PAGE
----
Friday, September 2, 2016

Movie with Abe: The Light Between Oceans

The Light Between Oceans
Directed by Derek Cianfrance
Released September 2, 2016

Stories of solitude are often very powerful, but they require special effort from those representing that sense of loneliness to be truly effective. These films usually work best as love stories, when two people are meant to be together yet some person or force keeps them apart. In “The Light Between Oceans,” adapted from the novel of the same name by M.L. Stedman, a vast sea can’t keep a couple fated to be together from finding each other, but it does bring with it a different kind of longing – for a family.

Tom Sherbourne (Michael Fassbender) is an English war veteran known for not saying much who accepts a post as a lighthouse keeper in Australia in the aftermath of World War I. On one fateful visit to the mainland, Tom meets Isabel (Alicia Vikander), and the two exchange letters before getting married. Isabel likes solitary life with Tom but finds herself feeling empty and unfulfilled without a child. Multiple miscarriages threaten to send her into a serious depression, and the sudden arrival of a boat with a dead man and a young baby inside present what initially seems like a perfect solution to right two injustices in the world.

This is an extraordinarily emotional story, with the isolation of their home by the lighthouse underscoring its intensity considerably. Enormous credit is due to the actors involved, whose award-winning past roles surely served as strong reference points for their being cast in this project. Fassbender does a remarkable job of conveying muted enthusiasm, expressing his love for his wife in letters read aloud and his joy at being a father in quiet moments of play. Vikander, who took home an Oscar last year for “The Danish Girl,” demonstrates the same marvelous aptitude for fully inhabiting her character and displaying enormous involvement in every scene. As the true mother of a daughter presumed dead, Rachel Weisz also offers a heartbreaking portrait of what loss looks like.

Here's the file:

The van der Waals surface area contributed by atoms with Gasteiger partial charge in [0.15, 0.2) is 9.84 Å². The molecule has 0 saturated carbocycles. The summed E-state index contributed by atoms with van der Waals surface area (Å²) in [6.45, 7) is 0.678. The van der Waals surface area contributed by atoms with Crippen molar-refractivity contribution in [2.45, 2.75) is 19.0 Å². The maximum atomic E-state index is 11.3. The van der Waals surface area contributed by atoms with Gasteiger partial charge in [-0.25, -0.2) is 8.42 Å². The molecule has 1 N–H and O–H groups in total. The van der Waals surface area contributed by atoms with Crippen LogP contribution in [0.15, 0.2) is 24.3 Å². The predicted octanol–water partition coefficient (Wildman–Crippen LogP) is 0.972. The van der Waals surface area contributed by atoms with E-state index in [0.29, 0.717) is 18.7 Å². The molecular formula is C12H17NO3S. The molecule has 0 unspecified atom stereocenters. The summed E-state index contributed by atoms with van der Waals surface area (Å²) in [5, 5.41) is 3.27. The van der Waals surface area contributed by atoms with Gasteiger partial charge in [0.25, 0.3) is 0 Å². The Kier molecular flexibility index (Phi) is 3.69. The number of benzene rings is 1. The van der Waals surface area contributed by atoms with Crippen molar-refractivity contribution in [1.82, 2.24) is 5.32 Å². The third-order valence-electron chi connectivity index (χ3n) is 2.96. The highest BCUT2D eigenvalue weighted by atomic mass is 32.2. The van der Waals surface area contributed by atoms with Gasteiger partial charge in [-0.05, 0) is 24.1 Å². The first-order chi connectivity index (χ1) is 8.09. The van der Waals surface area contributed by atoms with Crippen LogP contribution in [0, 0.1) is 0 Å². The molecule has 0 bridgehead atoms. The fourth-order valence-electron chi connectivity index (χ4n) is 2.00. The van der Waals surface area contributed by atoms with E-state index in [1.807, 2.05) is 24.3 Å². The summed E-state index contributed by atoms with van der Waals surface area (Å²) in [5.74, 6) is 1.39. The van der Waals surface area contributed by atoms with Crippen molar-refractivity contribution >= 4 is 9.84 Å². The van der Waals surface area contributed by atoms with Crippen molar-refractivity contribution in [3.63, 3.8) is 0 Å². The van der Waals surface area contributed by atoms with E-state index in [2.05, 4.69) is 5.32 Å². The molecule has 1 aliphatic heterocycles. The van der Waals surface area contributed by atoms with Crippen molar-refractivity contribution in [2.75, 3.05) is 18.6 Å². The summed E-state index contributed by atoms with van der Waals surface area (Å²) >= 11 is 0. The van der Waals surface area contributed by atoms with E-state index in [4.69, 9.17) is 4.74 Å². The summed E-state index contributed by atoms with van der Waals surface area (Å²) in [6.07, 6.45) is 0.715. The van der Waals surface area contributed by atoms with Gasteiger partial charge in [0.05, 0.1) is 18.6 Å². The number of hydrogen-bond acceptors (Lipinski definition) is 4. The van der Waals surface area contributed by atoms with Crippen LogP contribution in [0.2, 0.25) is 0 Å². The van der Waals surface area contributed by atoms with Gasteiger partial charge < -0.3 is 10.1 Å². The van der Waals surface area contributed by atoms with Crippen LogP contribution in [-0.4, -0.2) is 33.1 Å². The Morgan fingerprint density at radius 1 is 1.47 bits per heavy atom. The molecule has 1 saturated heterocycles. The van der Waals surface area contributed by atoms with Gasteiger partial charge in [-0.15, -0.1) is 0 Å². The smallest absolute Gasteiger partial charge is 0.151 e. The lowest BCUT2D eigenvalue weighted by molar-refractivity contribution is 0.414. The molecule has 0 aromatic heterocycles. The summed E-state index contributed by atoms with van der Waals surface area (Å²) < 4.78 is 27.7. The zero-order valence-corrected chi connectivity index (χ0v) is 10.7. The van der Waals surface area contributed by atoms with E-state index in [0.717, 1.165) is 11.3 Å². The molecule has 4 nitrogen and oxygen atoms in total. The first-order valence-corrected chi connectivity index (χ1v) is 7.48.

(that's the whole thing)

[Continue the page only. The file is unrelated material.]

These three Oscar-friendly performers are all more than qualified to play their roles and do so commendably. Director Derek Cianfrance, who has proven himself adept at telling broken love stories with films like “Blue Valentine,” delicately helms a dated love story and makes it feel relevant and enthralling. The film’s technical elements, primarily its cinematography by Adam Arkapaw and score by Alexandre Desplat, aid a strongly-written and beautifully-directed tale of romance and love that is both powerful and resonant.


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